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   Chapter 23 No.23

A Mummer's Wife By George Moore Characters: 15751

Updated: 2017-12-06 00:02


In about a week Kate was sufficiently restored to sit up in bed. Her very weakness and lassitude were a source of happiness; for, after long months of turmoil and racket, it was pleasant to lie in the covertures, and suffer her thoughts to rise out of unconsciousness or sink back into it without an effort. And these twilight trances flowed imperceptibly into another period, when with coming strength a feverish love awoke in her for the little baby girl who lay sleeping by her side. And for hours in the reposing obscurity of the drawn curtains mother and child would remain hushed in one long warm embrace. To see, to feel, this little life moving against her side was enough. She didn't look into the future, nor did she think of what fate the years held in store for her daughter, but content, lost in emotive contemplation, she watched the blind movements of hands and the vague staring of blue eyes. This puling pulp that was more intimately and intensely herself than herself developed strange yearnings in her, and she often trembled with pride in being the instrument through which so much mystery was worked; to talk to herself of the dark dawn of creation, and of the day sweet with maternal love that lay beyond, was a great source of joy; to hear the large, hobbling woman tell of the different babies she had successfully started that year on their worldly pilgrimage never seemed to weary her. She interested herself in each special case, and when the nurse told her she must talk no more she lay back to dream of the great boy with the black eyes who had so nearly been the death of his little flaxen haired mother.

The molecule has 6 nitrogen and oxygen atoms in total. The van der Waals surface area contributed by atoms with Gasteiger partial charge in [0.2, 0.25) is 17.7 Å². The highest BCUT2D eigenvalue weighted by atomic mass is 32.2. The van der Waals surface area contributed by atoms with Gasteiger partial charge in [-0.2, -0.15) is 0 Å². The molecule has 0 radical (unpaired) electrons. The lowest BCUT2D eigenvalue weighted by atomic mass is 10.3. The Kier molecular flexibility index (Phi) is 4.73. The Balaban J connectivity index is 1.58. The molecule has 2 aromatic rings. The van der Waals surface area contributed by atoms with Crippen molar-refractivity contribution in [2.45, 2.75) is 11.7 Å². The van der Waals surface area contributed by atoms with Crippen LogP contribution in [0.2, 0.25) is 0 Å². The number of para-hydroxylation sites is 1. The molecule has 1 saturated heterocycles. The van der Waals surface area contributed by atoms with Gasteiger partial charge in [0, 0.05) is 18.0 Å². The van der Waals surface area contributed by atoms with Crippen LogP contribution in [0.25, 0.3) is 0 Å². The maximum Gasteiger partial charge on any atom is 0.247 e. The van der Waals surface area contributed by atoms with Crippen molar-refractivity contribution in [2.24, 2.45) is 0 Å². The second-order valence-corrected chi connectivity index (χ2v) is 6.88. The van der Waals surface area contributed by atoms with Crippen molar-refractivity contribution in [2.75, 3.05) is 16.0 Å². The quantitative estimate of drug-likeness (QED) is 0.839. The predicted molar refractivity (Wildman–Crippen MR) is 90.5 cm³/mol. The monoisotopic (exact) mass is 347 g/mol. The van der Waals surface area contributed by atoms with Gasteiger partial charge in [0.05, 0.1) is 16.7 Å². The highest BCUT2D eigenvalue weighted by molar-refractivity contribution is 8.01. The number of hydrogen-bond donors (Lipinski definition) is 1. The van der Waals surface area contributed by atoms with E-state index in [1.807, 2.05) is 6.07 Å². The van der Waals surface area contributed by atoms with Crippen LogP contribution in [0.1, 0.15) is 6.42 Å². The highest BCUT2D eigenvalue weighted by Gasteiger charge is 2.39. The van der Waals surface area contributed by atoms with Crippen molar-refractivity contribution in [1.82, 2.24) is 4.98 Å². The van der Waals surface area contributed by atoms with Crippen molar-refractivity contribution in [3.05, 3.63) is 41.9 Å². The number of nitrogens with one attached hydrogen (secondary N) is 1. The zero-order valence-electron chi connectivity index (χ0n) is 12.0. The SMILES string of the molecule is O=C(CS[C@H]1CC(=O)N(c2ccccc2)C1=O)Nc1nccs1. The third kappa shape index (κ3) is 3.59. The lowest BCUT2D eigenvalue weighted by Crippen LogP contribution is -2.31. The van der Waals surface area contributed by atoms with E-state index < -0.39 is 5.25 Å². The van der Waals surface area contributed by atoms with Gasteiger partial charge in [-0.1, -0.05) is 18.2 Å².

She felt great interest in this infant, who, if he went on growing at the present rate, it was prophesied would be in twenty years' time the biggest man in Manchester. But the nurse admitted that all the children were not so strong and healthy. Indeed, it was only last week that a little baby she had brought into the world perfectly safely had died within a few days of its birth, for no cause that anyone could discover; it had wilted and passed away like a flower. The tears rolled down Kate's cheeks as she listened, and she pressed her own against her breast and insisted on suckling her infant although expressly forbidden to do so by the doctor.

These days were the best of her life. She felt more at peace with the world, she placed more confidence in her husband than she had ever done before; and when he came in of an afternoon and sat by her side and talked of herself and of their little baby, softened in all the intimate fibres of her sex, she laid her hand in his, and sighed for sheer joy. The purpose of her life seemed now to show a definite sign of accomplishment.